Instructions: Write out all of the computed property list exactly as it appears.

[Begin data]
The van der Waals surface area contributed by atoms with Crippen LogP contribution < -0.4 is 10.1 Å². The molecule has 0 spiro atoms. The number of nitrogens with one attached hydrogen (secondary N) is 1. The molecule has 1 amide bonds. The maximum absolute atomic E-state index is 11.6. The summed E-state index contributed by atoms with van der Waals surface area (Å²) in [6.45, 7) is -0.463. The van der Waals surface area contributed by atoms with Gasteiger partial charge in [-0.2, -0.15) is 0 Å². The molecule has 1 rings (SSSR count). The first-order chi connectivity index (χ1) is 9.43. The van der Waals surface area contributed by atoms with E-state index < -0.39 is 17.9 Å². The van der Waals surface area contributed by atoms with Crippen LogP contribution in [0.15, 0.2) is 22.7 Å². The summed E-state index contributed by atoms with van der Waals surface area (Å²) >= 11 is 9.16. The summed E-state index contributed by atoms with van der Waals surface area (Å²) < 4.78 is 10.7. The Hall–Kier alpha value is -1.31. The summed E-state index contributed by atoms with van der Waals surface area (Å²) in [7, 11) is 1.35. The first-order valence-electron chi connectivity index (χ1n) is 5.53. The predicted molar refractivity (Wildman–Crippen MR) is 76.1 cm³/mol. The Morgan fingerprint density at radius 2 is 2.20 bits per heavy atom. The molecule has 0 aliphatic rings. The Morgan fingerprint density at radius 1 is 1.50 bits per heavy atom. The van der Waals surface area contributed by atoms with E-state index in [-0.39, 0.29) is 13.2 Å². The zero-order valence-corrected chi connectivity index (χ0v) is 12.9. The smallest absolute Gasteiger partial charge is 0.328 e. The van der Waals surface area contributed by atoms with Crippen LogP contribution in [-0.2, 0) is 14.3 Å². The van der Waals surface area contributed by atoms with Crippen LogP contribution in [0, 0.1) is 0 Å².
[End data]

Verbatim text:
The van der Waals surface area contributed by atoms with Crippen LogP contribution < -0.4 is 10.1 Å². The molecule has 0 spiro atoms. The number of nitrogens with one attached hydrogen (secondary N) is 1. The molecule has 1 amide bonds. The maximum absolute atomic E-state index is 11.6. The summed E-state index contributed by atoms with van der Waals surface area (Å²) in [6.45, 7) is -0.463. The van der Waals surface area contributed by atoms with Gasteiger partial charge in [-0.2, -0.15) is 0 Å². The molecule has 1 rings (SSSR count). The first-order chi connectivity index (χ1) is 9.43. The van der Waals surface area contributed by atoms with E-state index < -0.39 is 17.9 Å². The van der Waals surface area contributed by atoms with Crippen LogP contribution in [0.15, 0.2) is 22.7 Å². The summed E-state index contributed by atoms with van der Waals surface area (Å²) >= 11 is 9.16. The summed E-state index contributed by atoms with van der Waals surface area (Å²) < 4.78 is 10.7. The Hall–Kier alpha value is -1.31. The summed E-state index contributed by atoms with van der Waals surface area (Å²) in [7, 11) is 1.35. The first-order valence-electron chi connectivity index (χ1n) is 5.53. The predicted molar refractivity (Wildman–Crippen MR) is 76.1 cm³/mol. The Morgan fingerprint density at radius 2 is 2.20 bits per heavy atom. The molecule has 0 aliphatic rings. The Morgan fingerprint density at radius 1 is 1.50 bits per heavy atom. The van der Waals surface area contributed by atoms with E-state index in [-0.39, 0.29) is 13.2 Å². The zero-order valence-corrected chi connectivity index (χ0v) is 12.9. The smallest absolute Gasteiger partial charge is 0.328 e. The van der Waals surface area contributed by atoms with Crippen LogP contribution in [-0.2, 0) is 14.3 Å². The van der Waals surface area contributed by atoms with Crippen LogP contribution in [0, 0.1) is 0 Å².